The Data Science team at IdealSpot has tracked the interactions of over 4,000,000 restaurants and retail stores in the nation. We have found both the brand synergies and incompatibilities that promote – or limit – the common good of surrounding business. The result of this effort is a single number that is unique to every neighborhood and business category. This number is called “Market Gap”, and it tells you how much opportunity remains for newcomers to a neighborhood in a particular business category.

For instance, there might be high demand for sushi in an area, but there might be too many sushi places there already. Or demand is high but there are too many stores that run counter to the “sushi experience” – pawn shops and cheap liquor stores, for example. Or there are a lot of sushi places in an area, but there are not enough to meet the demand generated by the shoppers at surrounding businesses – more are needed. Market Gap takes all of this into account, identifies which categories are out-of-balance, and by how much.

Armed with Market Gap, we can now decide between our last two locations:

Heatmap of central Austin displaying areas with the highest opportunity (blue) or oversaturation (red) for coffee shops.

Heatmap of central Austin displaying areas with the highest opportunity (blue) or oversaturation (red) for coffee shops.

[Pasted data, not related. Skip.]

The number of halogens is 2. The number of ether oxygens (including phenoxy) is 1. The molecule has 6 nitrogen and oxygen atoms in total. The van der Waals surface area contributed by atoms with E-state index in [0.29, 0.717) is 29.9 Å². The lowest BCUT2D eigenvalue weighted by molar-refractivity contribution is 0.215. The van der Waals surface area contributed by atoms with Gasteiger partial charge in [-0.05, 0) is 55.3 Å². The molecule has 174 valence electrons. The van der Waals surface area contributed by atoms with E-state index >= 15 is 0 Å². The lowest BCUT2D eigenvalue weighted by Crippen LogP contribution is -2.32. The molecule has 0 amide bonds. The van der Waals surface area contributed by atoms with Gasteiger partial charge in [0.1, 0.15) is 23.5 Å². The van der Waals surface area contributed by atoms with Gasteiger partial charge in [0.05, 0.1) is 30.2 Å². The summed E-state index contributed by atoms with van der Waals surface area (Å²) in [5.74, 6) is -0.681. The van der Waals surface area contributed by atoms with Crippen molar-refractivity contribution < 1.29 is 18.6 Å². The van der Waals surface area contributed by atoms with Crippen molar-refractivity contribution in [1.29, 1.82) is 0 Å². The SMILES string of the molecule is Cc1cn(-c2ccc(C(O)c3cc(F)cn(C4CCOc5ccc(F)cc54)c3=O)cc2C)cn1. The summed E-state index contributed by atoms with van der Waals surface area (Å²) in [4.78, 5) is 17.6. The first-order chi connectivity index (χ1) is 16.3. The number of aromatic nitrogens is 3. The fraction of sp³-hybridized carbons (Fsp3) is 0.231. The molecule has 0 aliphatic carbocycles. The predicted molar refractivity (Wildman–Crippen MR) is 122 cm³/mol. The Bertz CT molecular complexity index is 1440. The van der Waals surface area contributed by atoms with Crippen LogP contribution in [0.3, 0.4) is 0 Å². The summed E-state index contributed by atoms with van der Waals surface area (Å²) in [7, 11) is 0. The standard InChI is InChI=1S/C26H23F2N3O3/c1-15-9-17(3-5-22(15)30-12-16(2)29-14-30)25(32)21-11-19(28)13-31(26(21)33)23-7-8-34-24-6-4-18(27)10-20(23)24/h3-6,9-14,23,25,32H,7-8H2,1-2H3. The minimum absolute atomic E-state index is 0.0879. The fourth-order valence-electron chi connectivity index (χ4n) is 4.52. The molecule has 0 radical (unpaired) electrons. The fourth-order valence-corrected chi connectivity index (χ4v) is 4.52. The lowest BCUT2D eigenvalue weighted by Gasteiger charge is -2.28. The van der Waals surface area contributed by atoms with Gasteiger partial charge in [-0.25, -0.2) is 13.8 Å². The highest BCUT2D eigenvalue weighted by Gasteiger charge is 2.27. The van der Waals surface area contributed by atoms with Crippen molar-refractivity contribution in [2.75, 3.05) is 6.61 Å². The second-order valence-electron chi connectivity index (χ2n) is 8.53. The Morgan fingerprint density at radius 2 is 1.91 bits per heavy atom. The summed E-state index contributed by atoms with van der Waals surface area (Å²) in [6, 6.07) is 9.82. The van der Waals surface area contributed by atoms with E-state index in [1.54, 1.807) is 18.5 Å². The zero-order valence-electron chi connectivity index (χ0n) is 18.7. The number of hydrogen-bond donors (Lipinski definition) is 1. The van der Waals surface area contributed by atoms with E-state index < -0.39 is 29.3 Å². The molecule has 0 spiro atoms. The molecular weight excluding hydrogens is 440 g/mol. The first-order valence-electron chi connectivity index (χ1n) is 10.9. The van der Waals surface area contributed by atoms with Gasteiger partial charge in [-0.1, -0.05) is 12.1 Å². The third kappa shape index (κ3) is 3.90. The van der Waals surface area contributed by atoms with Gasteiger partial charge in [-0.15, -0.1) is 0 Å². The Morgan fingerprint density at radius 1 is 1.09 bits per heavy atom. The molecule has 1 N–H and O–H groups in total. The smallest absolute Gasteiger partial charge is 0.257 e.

Market Gap is showing us that both of our two target neighborhoods could use some more coffee (and that Downtown definitely has enough coffee!). So, even though we’re not seeing a strong Market Gap difference between our top two choices, both choices are good ones. Our confidence that we’re on the right path has increased. Demand is high in both locations, and there is a retail gap for coffee that needs to be filled. Our site-selection strategy has further evolved:

Site Selection, circa 2016, using IdealSpot Social Interest(tm) and Market Gap(tm)
(1) Identify customer demographics
(2) Find neighborhoods high in those demographics.
(3) Find neighborhoods that also have high (daytime or nighttime) interest in our product.
(4) Find neighborhoods that have a Market Gap that our business can fill.
(5) Profit

I hope this post was helpful to you – if you’d like try out our products, sign up at

Marc Smookler

About Marc Smookler

Marc Smookler has founded 6 companies—2 of which have been acquired and 3 of which are market leaders in their respective spaces—the leading brick-and-mortar retail analytics company (, a leading online retailer (, and a cutting-edge marketing services platform ( Marc’s companies have generated over $300M in lifetime revenues and sold over 150,000 products worldwide.